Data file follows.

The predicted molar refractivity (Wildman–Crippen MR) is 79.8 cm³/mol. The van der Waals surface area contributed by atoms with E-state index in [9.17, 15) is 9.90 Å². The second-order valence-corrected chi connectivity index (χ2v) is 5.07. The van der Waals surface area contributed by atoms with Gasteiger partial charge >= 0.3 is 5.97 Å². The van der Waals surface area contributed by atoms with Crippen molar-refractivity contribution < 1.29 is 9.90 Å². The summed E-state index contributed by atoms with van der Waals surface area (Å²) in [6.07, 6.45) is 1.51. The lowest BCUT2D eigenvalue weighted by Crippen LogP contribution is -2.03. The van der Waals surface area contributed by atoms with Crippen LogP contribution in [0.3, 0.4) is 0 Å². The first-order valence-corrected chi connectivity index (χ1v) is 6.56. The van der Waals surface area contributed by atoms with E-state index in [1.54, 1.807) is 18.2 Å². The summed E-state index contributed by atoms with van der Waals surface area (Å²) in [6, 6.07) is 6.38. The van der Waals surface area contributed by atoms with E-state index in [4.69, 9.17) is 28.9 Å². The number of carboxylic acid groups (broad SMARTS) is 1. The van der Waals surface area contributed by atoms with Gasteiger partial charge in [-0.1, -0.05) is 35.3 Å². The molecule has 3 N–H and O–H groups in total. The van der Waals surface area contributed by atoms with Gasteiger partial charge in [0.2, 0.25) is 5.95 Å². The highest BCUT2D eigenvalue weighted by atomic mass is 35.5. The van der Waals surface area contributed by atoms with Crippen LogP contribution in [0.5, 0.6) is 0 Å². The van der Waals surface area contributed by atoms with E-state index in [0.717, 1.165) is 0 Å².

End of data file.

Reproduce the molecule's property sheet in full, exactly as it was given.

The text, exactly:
The predicted molar refractivity (Wildman–Crippen MR) is 79.8 cm³/mol. The van der Waals surface area contributed by atoms with E-state index in [9.17, 15) is 9.90 Å². The second-order valence-corrected chi connectivity index (χ2v) is 5.07. The van der Waals surface area contributed by atoms with Gasteiger partial charge >= 0.3 is 5.97 Å². The van der Waals surface area contributed by atoms with Crippen molar-refractivity contribution < 1.29 is 9.90 Å². The summed E-state index contributed by atoms with van der Waals surface area (Å²) in [6.07, 6.45) is 1.51. The lowest BCUT2D eigenvalue weighted by Crippen LogP contribution is -2.03. The van der Waals surface area contributed by atoms with Crippen LogP contribution in [0.3, 0.4) is 0 Å². The first-order valence-corrected chi connectivity index (χ1v) is 6.56. The van der Waals surface area contributed by atoms with E-state index in [1.54, 1.807) is 18.2 Å². The summed E-state index contributed by atoms with van der Waals surface area (Å²) in [6, 6.07) is 6.38. The van der Waals surface area contributed by atoms with E-state index in [4.69, 9.17) is 28.9 Å². The number of carboxylic acid groups (broad SMARTS) is 1. The van der Waals surface area contributed by atoms with Gasteiger partial charge in [-0.1, -0.05) is 35.3 Å². The molecule has 3 N–H and O–H groups in total. The van der Waals surface area contributed by atoms with Gasteiger partial charge in [0.2, 0.25) is 5.95 Å². The highest BCUT2D eigenvalue weighted by atomic mass is 35.5. The van der Waals surface area contributed by atoms with Crippen LogP contribution in [0.5, 0.6) is 0 Å². The van der Waals surface area contributed by atoms with E-state index in [0.717, 1.165) is 0 Å².